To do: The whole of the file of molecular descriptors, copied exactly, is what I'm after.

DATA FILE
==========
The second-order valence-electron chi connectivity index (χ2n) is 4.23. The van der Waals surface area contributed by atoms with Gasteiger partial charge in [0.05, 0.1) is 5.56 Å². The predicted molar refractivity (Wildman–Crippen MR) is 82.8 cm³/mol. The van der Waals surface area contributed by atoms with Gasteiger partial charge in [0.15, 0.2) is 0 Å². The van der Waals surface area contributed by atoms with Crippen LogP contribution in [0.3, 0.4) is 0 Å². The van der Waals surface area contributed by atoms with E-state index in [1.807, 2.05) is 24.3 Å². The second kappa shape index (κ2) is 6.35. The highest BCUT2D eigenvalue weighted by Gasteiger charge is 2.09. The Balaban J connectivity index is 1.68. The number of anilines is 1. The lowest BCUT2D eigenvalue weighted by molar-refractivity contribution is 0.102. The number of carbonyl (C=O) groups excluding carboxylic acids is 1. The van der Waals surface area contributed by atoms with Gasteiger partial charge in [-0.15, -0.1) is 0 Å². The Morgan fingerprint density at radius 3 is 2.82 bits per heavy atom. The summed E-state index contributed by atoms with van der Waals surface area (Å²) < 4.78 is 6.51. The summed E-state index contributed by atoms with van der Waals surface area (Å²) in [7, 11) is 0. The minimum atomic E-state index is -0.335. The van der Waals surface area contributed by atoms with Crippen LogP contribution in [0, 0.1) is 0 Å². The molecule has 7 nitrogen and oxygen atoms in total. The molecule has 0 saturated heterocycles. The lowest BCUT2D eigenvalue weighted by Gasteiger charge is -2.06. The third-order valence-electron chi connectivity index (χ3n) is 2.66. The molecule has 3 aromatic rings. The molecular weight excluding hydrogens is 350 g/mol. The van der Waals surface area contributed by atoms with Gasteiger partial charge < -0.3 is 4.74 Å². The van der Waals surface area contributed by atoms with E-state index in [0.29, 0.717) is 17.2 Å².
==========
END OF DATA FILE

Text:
The second-order valence-electron chi connectivity index (χ2n) is 4.23. The van der Waals surface area contributed by atoms with Gasteiger partial charge in [0.05, 0.1) is 5.56 Å². The predicted molar refractivity (Wildman–Crippen MR) is 82.8 cm³/mol. The van der Waals surface area contributed by atoms with Gasteiger partial charge in [0.15, 0.2) is 0 Å². The van der Waals surface area contributed by atoms with Crippen LogP contribution in [0.3, 0.4) is 0 Å². The van der Waals surface area contributed by atoms with E-state index in [1.807, 2.05) is 24.3 Å². The second kappa shape index (κ2) is 6.35. The highest BCUT2D eigenvalue weighted by Gasteiger charge is 2.09. The Balaban J connectivity index is 1.68. The number of anilines is 1. The lowest BCUT2D eigenvalue weighted by molar-refractivity contribution is 0.102. The number of carbonyl (C=O) groups excluding carboxylic acids is 1. The van der Waals surface area contributed by atoms with Gasteiger partial charge in [-0.15, -0.1) is 0 Å². The Morgan fingerprint density at radius 3 is 2.82 bits per heavy atom. The summed E-state index contributed by atoms with van der Waals surface area (Å²) < 4.78 is 6.51. The summed E-state index contributed by atoms with van der Waals surface area (Å²) in [7, 11) is 0. The minimum atomic E-state index is -0.335. The van der Waals surface area contributed by atoms with Crippen LogP contribution in [0, 0.1) is 0 Å². The molecule has 7 nitrogen and oxygen atoms in total. The molecule has 0 saturated heterocycles. The lowest BCUT2D eigenvalue weighted by Gasteiger charge is -2.06. The third-order valence-electron chi connectivity index (χ3n) is 2.66. The molecule has 3 aromatic rings. The molecular weight excluding hydrogens is 350 g/mol. The van der Waals surface area contributed by atoms with Gasteiger partial charge < -0.3 is 4.74 Å². The van der Waals surface area contributed by atoms with E-state index in [0.29, 0.717) is 17.2 Å².